Lawrence Public School captains Harrison Lee and Taliera Harrison-Turner look down into the hole where a time capsule will be planted in the LAwrence Museum's new building.
Lawrence Public School captains Harrison Lee and Taliera Harrison-Turner look down into the hole where a time capsule will be planted in the LAwrence Museum's new building. Adam Hourigan

Digging deep to expand Lawrence history

THE story of the new building at the Lawrence Museum may only be a short one in the life of the Lawrence Historical Society, but they are making sure the future generations know all about it.

On the eve of pouring the foundations for their new building, which has been in planning since January, the society yesterday buried a time capsule to mark the occasion.

"We've got the story of the new shed, all the documents including the DA, and a certificate of construction as well as the minutes from the AGM where it was first discussed," vice-president of the society Roz Jones said.

"We've also got photos of the transformation of the original museum, as well as pictures of the old Sportsman Creek Bridge, local brochures, a photograph of the local school and today's edition of the paper."

Lawrence Public School captains Taliera Harrison-Turner and Harrison Lee look down into the hole where a time capsule will be planted in the LAwrence Museum's new building.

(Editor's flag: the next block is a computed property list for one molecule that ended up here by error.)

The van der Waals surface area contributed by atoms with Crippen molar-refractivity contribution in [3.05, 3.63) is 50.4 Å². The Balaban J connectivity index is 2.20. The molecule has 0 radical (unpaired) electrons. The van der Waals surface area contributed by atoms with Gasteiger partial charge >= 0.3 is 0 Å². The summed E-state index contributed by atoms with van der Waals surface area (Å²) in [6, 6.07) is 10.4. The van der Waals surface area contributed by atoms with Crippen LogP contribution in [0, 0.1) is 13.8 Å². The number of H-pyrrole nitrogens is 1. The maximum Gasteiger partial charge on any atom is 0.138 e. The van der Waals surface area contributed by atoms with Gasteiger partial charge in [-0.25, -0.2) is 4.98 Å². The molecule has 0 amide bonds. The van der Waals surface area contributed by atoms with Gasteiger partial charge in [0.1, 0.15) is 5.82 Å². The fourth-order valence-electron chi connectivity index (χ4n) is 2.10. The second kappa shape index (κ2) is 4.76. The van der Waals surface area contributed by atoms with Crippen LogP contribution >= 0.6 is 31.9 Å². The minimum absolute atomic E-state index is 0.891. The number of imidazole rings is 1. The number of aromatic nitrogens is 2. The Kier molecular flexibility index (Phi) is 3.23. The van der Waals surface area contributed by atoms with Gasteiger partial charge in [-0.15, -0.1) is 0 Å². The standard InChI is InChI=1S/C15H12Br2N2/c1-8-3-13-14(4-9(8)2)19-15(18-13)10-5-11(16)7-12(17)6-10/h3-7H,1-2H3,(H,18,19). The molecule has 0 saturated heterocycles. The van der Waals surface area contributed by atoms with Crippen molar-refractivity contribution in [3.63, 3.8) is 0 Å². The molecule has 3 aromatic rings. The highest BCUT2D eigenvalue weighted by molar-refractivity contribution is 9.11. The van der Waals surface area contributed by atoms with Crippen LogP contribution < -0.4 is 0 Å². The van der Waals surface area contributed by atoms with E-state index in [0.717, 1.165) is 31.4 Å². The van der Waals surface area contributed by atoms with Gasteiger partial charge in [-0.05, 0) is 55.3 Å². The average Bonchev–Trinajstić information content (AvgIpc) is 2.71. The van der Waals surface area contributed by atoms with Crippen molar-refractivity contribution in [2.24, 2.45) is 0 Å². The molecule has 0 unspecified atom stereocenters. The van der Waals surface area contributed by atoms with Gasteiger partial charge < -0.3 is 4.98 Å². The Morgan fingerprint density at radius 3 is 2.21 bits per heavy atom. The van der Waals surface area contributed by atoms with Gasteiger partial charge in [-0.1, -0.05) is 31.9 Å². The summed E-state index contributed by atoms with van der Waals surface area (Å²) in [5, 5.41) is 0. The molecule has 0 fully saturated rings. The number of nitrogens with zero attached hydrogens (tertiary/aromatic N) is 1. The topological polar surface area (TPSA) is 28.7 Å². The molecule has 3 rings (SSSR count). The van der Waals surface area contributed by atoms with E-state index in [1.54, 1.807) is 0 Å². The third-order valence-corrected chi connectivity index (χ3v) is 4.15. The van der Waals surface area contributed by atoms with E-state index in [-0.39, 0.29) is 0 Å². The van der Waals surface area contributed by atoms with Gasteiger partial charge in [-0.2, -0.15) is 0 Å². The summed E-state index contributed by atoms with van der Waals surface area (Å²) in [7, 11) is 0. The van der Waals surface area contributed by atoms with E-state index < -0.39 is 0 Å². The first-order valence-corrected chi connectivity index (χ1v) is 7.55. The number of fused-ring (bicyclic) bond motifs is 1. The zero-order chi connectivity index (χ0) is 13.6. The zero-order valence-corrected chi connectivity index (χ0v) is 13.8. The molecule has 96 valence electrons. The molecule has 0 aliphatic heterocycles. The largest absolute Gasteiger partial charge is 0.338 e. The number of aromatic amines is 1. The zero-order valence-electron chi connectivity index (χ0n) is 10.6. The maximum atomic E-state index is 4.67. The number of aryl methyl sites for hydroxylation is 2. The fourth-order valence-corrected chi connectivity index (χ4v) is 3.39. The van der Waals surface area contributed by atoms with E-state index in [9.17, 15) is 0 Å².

Lawrence Public School captains Taliera Harrison-Turner and Harrison Lee look down into the hole where a time capsule will be planted in the LAwrence Museum's new building. Adam Hourigan

Some of the foundation members of the society, as well as the school captains of Lawrence Public School were on hand for the burial, and Roz said the laying of the foundation would be the catalyst for the rest of the building.

"Everything is ready to go up once the foundation is set - the frames are there ready to go," she said.

"While we have to bring concreters in to do the foundation, the rest is all done by volunteer labour, and there is four or five guy who will do all the work so we don't really have a time frame for it to be finished."

The plans for the new space at the rear of the current museum kicked off in January with a crowd funding campaign, and Roz said the community had really supported the project.

"We've had community groups raising money for us, Maclean Lions gave us a grant for $15,000, Koppers Logs donated $7,000 worth of poles and Blanchards delivered them for us," she said.

"Essential Energy even gave us the poles from the old Sports Man Creek bridge, and they've still got the 1966 blackbutt marks - so there's a bit of history there."

The new building will be used to expand the exhibition space for the society, storing large items that need to be in waterproof and dustproof areas, as well as freeing up space in the original museum.

The museum is open on Tuesday from 9am-1pm, and weekends from 1-4pm.

(front l-r) Lawrence School captains Taliera Harrison-Turner and Harrison Lee in front of foundation Lawrence Historical Society members (back l-r) Brein Bancroft, Eulie Allan, Vois Bancroft, Esther Smith and Terry Harrison get ready to lay a t ime capsule in he foundations of the Lawrence Historical Society's new building.
(front l-r) Lawrence School captains Taliera Harrison-Turner and Harrison Lee in front of foundation Lawrence Historical Society members (back l-r) Brein Bancroft, Eulie Allan, Vois Bancroft, Esther Smith and Terry Harrison get ready to lay a t ime capsule in he foundations of the Lawrence Historical Society's new building. Adam Hourigan


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